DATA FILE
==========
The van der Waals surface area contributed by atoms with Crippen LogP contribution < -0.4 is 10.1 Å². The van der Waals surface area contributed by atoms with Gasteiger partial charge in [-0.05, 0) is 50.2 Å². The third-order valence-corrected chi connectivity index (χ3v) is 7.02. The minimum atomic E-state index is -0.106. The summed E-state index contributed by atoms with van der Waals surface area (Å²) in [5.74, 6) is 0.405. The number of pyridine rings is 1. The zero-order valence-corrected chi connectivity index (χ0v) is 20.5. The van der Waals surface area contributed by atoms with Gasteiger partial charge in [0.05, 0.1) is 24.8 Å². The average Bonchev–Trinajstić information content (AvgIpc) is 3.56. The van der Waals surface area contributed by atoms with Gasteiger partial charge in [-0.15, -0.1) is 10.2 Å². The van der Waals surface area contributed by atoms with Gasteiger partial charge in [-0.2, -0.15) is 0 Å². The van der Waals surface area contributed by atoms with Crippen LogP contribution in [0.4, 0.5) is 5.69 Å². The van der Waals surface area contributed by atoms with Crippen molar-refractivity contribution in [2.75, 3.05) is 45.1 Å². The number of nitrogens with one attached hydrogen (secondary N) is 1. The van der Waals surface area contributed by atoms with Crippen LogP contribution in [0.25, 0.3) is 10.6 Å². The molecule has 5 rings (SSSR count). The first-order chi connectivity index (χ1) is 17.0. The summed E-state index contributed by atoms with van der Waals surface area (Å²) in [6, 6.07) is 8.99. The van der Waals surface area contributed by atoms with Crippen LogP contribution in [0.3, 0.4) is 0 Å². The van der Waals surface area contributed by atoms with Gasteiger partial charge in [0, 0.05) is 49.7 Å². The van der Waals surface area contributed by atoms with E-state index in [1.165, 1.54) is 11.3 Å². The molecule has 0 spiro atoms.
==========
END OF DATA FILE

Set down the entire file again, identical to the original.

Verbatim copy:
The van der Waals surface area contributed by atoms with Crippen LogP contribution < -0.4 is 10.1 Å². The van der Waals surface area contributed by atoms with Gasteiger partial charge in [-0.05, 0) is 50.2 Å². The third-order valence-corrected chi connectivity index (χ3v) is 7.02. The minimum atomic E-state index is -0.106. The summed E-state index contributed by atoms with van der Waals surface area (Å²) in [5.74, 6) is 0.405. The number of pyridine rings is 1. The zero-order valence-corrected chi connectivity index (χ0v) is 20.5. The van der Waals surface area contributed by atoms with Gasteiger partial charge in [0.05, 0.1) is 24.8 Å². The average Bonchev–Trinajstić information content (AvgIpc) is 3.56. The van der Waals surface area contributed by atoms with Gasteiger partial charge in [-0.15, -0.1) is 10.2 Å². The van der Waals surface area contributed by atoms with Gasteiger partial charge in [-0.2, -0.15) is 0 Å². The van der Waals surface area contributed by atoms with Crippen LogP contribution in [0.4, 0.5) is 5.69 Å². The van der Waals surface area contributed by atoms with Crippen molar-refractivity contribution in [2.75, 3.05) is 45.1 Å². The number of nitrogens with one attached hydrogen (secondary N) is 1. The van der Waals surface area contributed by atoms with Crippen LogP contribution in [0.25, 0.3) is 10.6 Å². The molecule has 5 rings (SSSR count). The first-order chi connectivity index (χ1) is 17.0. The summed E-state index contributed by atoms with van der Waals surface area (Å²) in [6, 6.07) is 8.99. The van der Waals surface area contributed by atoms with Crippen LogP contribution in [0.3, 0.4) is 0 Å². The van der Waals surface area contributed by atoms with Gasteiger partial charge in [0, 0.05) is 49.7 Å². The van der Waals surface area contributed by atoms with E-state index in [1.165, 1.54) is 11.3 Å². The molecule has 0 spiro atoms.